Locker ransomware is a virus that infects PCs and locks the users files, preventing access to data and files located on the PC until a ransom or fines are paid. Locker demands a payment of $150 via Perfect Money or is a QIWI Visa Virtual Card number to unlock files. This particular variant affects Windows including Windows XP, Windows Vista, Windows 7, and Windows 8.
Locker ransomware is a copycat of another very nasty ransomware that has infected over 250,000 computer systems named CryptoLocker. The name is derived from the window that opens on the infected device and has been dubbed the “Locker” ransomware by Lawrence Abrams of Bleeping Computer.
Although the Locker ransomware is simple, it can pack a devastating blow to one's computer. It is encrypted with AES and if you don't know the code (which nearly impossible to break) you can be subjected to a $300 ransom to retrieve your files. Not only is this inconvenient it is extortion at the technological level. Recent breakthroughs on stifling the CryptoLocker ransomware have been marginal at best. These minor advancements mean that there are still variants of the Locker ransomware floating about the web. And, many experts believe that security awareness training and ramped up security are the only viable options to stop the virus in its tracks.
Much like the other ransomware variants, Locker will scour its victim's device in search of file extensions to encrypt. After encrypting the files, leaving AES encryption, Locker will then open a window that contains the ransom and details about the infections. Talk about a nasty bug. This window explains what occurred to the file system and provides payment information and demands an initial ransom of .1 bitcoins.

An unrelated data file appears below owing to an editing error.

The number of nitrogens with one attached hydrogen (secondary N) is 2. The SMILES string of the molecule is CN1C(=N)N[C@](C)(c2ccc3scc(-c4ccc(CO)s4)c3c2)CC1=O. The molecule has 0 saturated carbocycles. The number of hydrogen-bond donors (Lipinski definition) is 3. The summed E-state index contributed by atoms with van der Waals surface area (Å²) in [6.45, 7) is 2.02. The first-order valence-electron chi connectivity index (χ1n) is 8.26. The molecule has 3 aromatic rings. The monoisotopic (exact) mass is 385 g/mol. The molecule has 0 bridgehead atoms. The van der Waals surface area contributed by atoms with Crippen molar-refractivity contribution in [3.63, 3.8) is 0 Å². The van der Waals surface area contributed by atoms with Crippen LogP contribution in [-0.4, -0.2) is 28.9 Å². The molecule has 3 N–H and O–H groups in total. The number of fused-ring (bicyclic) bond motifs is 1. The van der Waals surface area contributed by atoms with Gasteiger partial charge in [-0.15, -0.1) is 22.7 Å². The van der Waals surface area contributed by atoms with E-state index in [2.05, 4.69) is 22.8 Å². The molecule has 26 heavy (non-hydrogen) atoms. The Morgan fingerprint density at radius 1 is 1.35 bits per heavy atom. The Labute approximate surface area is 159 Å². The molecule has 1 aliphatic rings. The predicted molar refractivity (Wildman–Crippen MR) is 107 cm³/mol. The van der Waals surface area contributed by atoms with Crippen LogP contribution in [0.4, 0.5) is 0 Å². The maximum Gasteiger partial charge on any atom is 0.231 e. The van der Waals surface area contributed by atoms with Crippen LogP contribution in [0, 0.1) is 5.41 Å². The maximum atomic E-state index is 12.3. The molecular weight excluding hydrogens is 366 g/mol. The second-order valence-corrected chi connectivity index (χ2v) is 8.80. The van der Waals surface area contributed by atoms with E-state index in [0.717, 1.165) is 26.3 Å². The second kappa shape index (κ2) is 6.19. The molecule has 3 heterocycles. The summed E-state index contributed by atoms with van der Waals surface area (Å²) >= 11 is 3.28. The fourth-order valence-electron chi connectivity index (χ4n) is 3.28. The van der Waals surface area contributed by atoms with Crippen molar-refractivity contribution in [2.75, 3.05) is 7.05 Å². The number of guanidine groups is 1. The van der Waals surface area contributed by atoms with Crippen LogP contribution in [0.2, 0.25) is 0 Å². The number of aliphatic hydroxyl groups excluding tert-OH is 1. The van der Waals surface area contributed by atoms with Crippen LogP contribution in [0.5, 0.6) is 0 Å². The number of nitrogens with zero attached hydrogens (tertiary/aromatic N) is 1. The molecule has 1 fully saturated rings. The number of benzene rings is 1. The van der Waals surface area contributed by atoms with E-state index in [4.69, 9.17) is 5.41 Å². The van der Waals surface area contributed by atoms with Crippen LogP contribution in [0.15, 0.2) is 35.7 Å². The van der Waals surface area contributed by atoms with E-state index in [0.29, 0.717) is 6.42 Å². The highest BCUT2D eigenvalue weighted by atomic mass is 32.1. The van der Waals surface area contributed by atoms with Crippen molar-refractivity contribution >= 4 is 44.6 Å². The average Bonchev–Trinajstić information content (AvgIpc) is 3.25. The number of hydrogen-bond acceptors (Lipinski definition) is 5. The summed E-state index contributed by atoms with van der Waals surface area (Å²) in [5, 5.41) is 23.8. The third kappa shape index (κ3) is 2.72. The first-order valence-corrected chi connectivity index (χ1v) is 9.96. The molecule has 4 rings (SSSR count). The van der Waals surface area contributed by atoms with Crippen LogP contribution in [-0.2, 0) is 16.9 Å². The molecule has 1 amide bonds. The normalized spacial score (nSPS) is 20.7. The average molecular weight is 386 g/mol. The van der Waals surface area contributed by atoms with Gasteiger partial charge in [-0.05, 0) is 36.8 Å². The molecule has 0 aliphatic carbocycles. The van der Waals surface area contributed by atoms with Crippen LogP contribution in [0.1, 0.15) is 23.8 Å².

As stated above Locker can affect all versions of Windows; this includes Windows XP, Windows 7, and Windows 8. Additionally, the Trojan Downloader that produces Locker is then installed as a Windows service with a random file name. It can often reside in :C:\Windows\SysWOW64 directory of the affected file system. Furthermore, another service is installed in the following directory: C:\ProgramData\Steg\ with a file name of Steg.exe. When executed, this service creates a folder under C:\ProgramData\ named Tor. After the creation of the Tor folder, another service was installed, titled “LDR”. Its associated executable resides within C:\ProgramData\rkcl\ as ldr.exe. That is a running total of four services.
This service, whose name can be interpreted as “LOADER”, then installed and launched an executable within the same directory (C:\ProgramData\rkcl), saved as rkcl.ee. This program is the primary executable responsible for Locker’s ransomware activities.
There is now a Locker unlocker that will allow you to decrypt your files for free.